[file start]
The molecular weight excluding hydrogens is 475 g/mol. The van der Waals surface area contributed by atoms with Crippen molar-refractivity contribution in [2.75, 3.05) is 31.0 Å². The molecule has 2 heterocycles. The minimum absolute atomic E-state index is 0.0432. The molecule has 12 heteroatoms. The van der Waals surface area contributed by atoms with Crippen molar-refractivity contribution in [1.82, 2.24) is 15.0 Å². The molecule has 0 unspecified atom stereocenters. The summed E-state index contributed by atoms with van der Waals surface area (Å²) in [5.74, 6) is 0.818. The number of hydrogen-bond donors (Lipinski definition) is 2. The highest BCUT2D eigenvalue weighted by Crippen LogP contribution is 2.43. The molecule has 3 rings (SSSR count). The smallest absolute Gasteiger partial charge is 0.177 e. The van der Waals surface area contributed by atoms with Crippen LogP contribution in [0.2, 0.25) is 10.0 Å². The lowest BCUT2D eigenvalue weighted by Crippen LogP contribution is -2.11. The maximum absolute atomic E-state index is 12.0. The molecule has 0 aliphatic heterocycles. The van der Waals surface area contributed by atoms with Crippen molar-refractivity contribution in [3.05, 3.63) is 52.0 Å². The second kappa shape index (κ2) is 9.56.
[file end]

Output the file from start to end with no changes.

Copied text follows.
The molecular weight excluding hydrogens is 475 g/mol. The van der Waals surface area contributed by atoms with Crippen molar-refractivity contribution in [2.75, 3.05) is 31.0 Å². The molecule has 2 heterocycles. The minimum absolute atomic E-state index is 0.0432. The molecule has 12 heteroatoms. The van der Waals surface area contributed by atoms with Crippen molar-refractivity contribution in [1.82, 2.24) is 15.0 Å². The molecule has 0 unspecified atom stereocenters. The summed E-state index contributed by atoms with van der Waals surface area (Å²) in [5.74, 6) is 0.818. The number of hydrogen-bond donors (Lipinski definition) is 2. The highest BCUT2D eigenvalue weighted by Crippen LogP contribution is 2.43. The molecule has 3 rings (SSSR count). The smallest absolute Gasteiger partial charge is 0.177 e. The van der Waals surface area contributed by atoms with Crippen LogP contribution in [0.2, 0.25) is 10.0 Å². The lowest BCUT2D eigenvalue weighted by Crippen LogP contribution is -2.11. The maximum absolute atomic E-state index is 12.0. The molecule has 0 aliphatic heterocycles. The van der Waals surface area contributed by atoms with Crippen molar-refractivity contribution in [3.05, 3.63) is 52.0 Å². The second kappa shape index (κ2) is 9.56.